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Authors

  1. Douglas, Sara
  2. Daly, Barbara J.
  3. Rudy, Ellen B.
  4. Sereika, Susan M.
  5. Menzel, Linda
  6. Song, Rhayun
  7. Dyer, Mary Ann
  8. Montenegro, Hugo D.

Abstract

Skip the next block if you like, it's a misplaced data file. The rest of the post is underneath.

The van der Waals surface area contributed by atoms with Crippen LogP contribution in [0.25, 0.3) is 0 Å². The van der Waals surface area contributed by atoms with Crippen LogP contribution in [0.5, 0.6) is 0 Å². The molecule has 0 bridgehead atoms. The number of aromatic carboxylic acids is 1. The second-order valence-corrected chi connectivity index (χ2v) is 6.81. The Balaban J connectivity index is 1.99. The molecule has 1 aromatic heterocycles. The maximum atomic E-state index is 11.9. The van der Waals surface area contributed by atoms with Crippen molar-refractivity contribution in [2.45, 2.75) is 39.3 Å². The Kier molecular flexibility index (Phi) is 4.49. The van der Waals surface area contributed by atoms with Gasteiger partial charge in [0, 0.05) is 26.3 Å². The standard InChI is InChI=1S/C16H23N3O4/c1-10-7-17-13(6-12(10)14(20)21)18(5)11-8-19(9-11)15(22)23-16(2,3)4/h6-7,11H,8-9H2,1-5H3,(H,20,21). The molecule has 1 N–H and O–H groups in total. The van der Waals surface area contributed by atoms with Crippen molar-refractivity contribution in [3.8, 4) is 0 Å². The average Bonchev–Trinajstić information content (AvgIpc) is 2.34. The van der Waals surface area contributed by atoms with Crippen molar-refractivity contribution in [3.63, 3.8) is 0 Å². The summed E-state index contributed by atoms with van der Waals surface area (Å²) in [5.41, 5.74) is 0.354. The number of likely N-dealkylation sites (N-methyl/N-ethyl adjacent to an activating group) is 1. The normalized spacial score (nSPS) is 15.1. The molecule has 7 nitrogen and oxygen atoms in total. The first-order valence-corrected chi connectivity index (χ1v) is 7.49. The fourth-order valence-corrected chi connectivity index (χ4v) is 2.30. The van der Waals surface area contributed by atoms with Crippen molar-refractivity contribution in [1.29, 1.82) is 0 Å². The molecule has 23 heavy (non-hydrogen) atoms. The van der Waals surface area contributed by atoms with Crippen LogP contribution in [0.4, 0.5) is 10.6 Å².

Intensive care unit (ICU) patients were randomly assigned to either a traditional ICU or a special care unit (SCU) for chronically critically ill patients. The SCU used a low-technology, family-oriented environment, nursing case management, no physician house staff, and a shared governance model. In comparison, the ICU used high technology, limited family visiting, primary care nursing, and a bureaucratic management model. The survival experience of chronically critically ill patients in the two environments during hospitalization, as well as after hospital discharge, was examined. Using survival analytic techniques, the 1-year cumulative mortality for all patients in the study was found to be 59.9%. Risk of death was significantly lower after discharge than during hospitalization. Similar mortality experiences were found for SCU and ICU patients. Thus, the high-technology ICU environment did not produce better outcomes than the SCU environment.